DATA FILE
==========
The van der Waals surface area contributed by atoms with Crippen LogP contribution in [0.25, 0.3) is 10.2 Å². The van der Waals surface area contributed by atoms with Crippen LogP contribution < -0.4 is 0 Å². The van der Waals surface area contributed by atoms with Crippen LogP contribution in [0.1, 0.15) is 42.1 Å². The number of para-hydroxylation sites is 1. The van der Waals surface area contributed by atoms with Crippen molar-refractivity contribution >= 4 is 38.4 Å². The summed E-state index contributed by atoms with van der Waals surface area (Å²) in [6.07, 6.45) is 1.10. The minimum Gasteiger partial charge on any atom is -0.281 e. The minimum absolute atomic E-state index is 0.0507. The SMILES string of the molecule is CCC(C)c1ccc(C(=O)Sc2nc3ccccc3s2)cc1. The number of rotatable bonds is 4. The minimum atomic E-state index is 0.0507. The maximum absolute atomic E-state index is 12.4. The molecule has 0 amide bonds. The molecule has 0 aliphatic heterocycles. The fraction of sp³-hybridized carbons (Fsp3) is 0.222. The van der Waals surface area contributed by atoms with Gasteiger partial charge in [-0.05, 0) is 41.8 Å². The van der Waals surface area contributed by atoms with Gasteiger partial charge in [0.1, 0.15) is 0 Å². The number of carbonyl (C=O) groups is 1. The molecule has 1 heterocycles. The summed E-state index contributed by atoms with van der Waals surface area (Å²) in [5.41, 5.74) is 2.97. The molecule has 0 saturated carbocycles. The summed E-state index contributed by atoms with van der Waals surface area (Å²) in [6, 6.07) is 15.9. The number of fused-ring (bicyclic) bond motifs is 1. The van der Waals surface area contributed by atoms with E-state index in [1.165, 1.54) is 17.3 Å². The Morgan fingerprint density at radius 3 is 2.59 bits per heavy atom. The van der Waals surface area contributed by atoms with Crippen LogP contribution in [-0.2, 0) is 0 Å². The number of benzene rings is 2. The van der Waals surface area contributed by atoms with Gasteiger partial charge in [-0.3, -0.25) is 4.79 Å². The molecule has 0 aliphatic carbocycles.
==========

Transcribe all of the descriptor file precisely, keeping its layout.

The van der Waals surface area contributed by atoms with Crippen LogP contribution in [0.25, 0.3) is 10.2 Å². The van der Waals surface area contributed by atoms with Crippen LogP contribution < -0.4 is 0 Å². The van der Waals surface area contributed by atoms with Crippen LogP contribution in [0.1, 0.15) is 42.1 Å². The number of para-hydroxylation sites is 1. The van der Waals surface area contributed by atoms with Crippen molar-refractivity contribution >= 4 is 38.4 Å². The summed E-state index contributed by atoms with van der Waals surface area (Å²) in [6.07, 6.45) is 1.10. The minimum Gasteiger partial charge on any atom is -0.281 e. The minimum absolute atomic E-state index is 0.0507. The SMILES string of the molecule is CCC(C)c1ccc(C(=O)Sc2nc3ccccc3s2)cc1. The number of rotatable bonds is 4. The minimum atomic E-state index is 0.0507. The maximum absolute atomic E-state index is 12.4. The molecule has 0 amide bonds. The molecule has 0 aliphatic heterocycles. The fraction of sp³-hybridized carbons (Fsp3) is 0.222. The van der Waals surface area contributed by atoms with Gasteiger partial charge in [-0.05, 0) is 41.8 Å². The van der Waals surface area contributed by atoms with Gasteiger partial charge in [0.1, 0.15) is 0 Å². The number of carbonyl (C=O) groups is 1. The molecule has 1 heterocycles. The summed E-state index contributed by atoms with van der Waals surface area (Å²) in [5.41, 5.74) is 2.97. The molecule has 0 saturated carbocycles. The summed E-state index contributed by atoms with van der Waals surface area (Å²) in [6, 6.07) is 15.9. The number of fused-ring (bicyclic) bond motifs is 1. The van der Waals surface area contributed by atoms with E-state index in [1.165, 1.54) is 17.3 Å². The Morgan fingerprint density at radius 3 is 2.59 bits per heavy atom. The van der Waals surface area contributed by atoms with Crippen LogP contribution in [-0.2, 0) is 0 Å². The number of benzene rings is 2. The van der Waals surface area contributed by atoms with Gasteiger partial charge in [-0.3, -0.25) is 4.79 Å². The molecule has 0 aliphatic carbocycles.